If you hadn’t already heard, the woods are where it’s at. Everyone is going there, from the butcher and the baker to the candlestick maker. Well, not really… but there is a baker! Into The Woods cleverly intertwines several much-loved fairytales into one complex plot conveying the resounding message to ‘be careful what you wish for’.
The central storyline sees a wicked witch (Meryl Streep) offer to ‘reverse the curse’ and fulfil a childless baker (James Corden) and his barren wife’s (Emily Blunt) wish to have a baby. The couple must venture into the woods in search of a milky white cow, a blood red cape, hair the colour of cornsilk, and a golden slipper. Cue other fairytale characters here.
Red Riding Hood, played by the irritating albeit vocally talented Lilla Crawford, skips through the woods after picking up a loaf of bread (and stealing several other sweets which she wolfs down) from the baker to take to Grandmother’s house. Jack (known to be accompanied by a beanstalk) is sent into the woods by his mother to sell his “friend” Milky White, the cow. Anna Kendrick, playing Cinderella, dashes through the woods in her ball gown fleeing from Prince Charming at the Royal Ball. And finally, poor Rapunzel, with her luscious, long locks is locked in a tower (longing to venture into the woods) after the wicked witch stole her from the baker’s parents when she was just a babe. But her suitor, the handsome Billy Magnussen is, you guessed it, riding into the woods on his noble steed to rescue her. Throw in a few castles, some magic beans and a giant, and one might ponder that the only thing MIA in the woods is a dragon?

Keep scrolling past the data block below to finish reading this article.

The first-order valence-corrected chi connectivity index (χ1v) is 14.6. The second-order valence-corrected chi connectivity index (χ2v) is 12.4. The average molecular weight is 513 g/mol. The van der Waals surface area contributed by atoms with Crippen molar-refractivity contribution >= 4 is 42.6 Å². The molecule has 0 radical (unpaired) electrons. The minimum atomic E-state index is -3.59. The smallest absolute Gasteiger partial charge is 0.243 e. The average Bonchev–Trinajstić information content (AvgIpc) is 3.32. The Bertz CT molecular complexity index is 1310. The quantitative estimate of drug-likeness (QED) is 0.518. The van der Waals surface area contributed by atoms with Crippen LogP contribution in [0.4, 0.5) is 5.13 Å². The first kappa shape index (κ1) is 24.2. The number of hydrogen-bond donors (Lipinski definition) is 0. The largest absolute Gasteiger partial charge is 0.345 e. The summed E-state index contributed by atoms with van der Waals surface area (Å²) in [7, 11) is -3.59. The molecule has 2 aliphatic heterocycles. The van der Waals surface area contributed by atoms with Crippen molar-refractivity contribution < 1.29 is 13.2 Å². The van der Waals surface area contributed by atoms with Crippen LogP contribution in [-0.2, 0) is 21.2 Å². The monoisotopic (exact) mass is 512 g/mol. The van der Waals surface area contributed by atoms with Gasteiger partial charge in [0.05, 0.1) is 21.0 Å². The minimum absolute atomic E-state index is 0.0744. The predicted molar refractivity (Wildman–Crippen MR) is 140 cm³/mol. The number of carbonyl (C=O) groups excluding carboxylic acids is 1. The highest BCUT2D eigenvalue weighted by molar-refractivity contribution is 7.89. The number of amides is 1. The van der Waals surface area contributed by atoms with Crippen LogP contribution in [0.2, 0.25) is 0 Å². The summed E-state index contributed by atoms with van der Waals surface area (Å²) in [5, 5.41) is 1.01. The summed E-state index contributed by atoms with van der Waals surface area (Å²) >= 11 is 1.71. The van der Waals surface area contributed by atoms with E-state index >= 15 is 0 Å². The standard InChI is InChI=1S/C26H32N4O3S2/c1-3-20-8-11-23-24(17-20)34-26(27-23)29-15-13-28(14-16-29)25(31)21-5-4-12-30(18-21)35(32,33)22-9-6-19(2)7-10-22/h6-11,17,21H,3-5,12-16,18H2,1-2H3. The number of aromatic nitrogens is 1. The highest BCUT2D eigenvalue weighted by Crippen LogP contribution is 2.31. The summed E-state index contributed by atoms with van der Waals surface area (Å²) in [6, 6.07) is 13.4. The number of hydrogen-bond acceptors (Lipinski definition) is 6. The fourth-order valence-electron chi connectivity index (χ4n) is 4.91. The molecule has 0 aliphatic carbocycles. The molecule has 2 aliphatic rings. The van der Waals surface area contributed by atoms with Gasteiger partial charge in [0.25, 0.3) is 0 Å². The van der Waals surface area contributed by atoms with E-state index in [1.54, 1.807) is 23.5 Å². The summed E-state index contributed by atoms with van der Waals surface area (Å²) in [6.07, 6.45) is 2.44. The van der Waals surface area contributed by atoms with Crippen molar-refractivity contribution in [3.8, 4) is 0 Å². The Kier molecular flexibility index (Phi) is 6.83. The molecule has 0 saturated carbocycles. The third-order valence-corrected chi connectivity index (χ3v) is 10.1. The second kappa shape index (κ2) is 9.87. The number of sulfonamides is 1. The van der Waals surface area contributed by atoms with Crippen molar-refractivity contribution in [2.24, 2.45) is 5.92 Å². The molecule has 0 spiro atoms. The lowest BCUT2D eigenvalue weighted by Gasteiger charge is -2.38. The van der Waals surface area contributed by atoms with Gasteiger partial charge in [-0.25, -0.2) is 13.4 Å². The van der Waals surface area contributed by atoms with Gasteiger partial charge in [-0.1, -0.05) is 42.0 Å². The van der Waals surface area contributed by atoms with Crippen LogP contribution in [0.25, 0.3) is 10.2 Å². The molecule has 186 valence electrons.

The storyline pretty much touches on themes of all seven deadly sins which would lead one to believe that the film is in fact, not suitable for the whole family. However, like naïve Little Red totally unaware of the wolf’s (Johnny Depp) insinuation when he sings, ‘Look at that flesh/Pink and plump/Hello, little girl’, these topics go right over the little one’s heads (and some adults too). What the whole family can take away from the film is that wants and wishes come with consequences and responsibilities.
Depp’s vocals are lacklustre at the very best but he adds his signature quirkiness to the role and manages to pull off a performance more suited to the original musical. Meryl Streep steals the show (as per usual) while both Blunt and Kendrick’s vocal talents far surpass that of Corden and Pine, their male counterparts. All in all, the marriage of Sondheim, Lapine and Marshall produces an original, witty and impressive collaboration which will have you singing ‘Into The Woods’ for the next week… or two.